In view of these potential consequences, the Science and Technology Committee chair, Nicola Blackwood, wrote to the Secretary of State for Business, Innovation and Skills, Sajid Javid, in March this year. She raised concerns that adding the clause to grants affecting academic bodies would ‘create a barrier to evidence-based policymaking’ and create a chilling effect: ‘researchers will become reluctant to present to us the policy recommendations that arise from their work… [they] may also become unwilling to take on advisory roles… and may even feel uncomfortable speaking at conferences where policymakers are present, for fear of falling foul of this clause’. This was echoed by Professor David Price of UCL, who believes that the application of the clause to research grants would ‘undermine academic autonomy and … prevent the policy and law-making communities from benefiting from researchers’ insights’.

Following these concerns being raised, and an online petition, the Universities and Science Minister, Jo Johnson, has attempted to reassure researchers by announcing that the restrictions will not apply to those grants given to Research Councils (such as the Medical Research Council), the Higher Education Funding Council, or National Academies. The Cabinet Office response states that they are ‘continuing to consider the comments of all interested parties’, and are ‘pausing the implementation’ for all new grants in order to review the form of the clause. Both Johnson and the Cabinet statement state that further guidance will be published in due course.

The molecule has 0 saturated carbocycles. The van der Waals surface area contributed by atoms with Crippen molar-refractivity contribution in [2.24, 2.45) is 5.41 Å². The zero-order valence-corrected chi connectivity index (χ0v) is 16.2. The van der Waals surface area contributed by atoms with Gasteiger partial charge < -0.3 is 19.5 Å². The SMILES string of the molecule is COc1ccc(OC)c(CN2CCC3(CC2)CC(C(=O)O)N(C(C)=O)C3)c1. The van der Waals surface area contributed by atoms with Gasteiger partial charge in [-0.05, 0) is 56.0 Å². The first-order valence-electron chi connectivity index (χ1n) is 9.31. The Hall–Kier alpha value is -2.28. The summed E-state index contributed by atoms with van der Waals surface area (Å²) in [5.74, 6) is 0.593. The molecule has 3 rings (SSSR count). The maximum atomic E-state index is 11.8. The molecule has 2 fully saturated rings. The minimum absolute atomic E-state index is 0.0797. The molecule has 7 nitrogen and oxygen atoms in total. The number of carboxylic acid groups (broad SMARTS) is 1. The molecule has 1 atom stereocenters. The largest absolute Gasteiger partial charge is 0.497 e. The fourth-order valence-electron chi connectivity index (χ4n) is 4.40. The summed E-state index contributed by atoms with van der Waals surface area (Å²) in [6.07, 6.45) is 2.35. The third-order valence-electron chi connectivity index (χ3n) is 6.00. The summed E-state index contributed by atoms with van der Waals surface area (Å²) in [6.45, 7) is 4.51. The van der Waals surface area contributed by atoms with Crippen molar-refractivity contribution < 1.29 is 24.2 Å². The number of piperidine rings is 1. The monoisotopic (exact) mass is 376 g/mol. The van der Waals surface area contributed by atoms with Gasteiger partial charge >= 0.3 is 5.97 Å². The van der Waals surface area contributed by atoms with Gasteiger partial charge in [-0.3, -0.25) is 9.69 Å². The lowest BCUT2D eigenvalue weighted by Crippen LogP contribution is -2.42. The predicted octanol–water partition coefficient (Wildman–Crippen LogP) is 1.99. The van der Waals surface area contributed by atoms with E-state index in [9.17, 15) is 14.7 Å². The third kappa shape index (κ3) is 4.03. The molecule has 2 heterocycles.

The Importance of Evidence-Led Policy Making

Assuming that the government does keep to Jo Johnson’s promise on exempting specified academic research bodies, problems still remain. For example, what is the impact where a research group are granted funding directly from a government department? As above, with thousands of grants available, it is possible that a project could be funded directly through a scheme other than the main channels. Surely any commitment to continue supporting scientific research must exempt all grants for this purpose.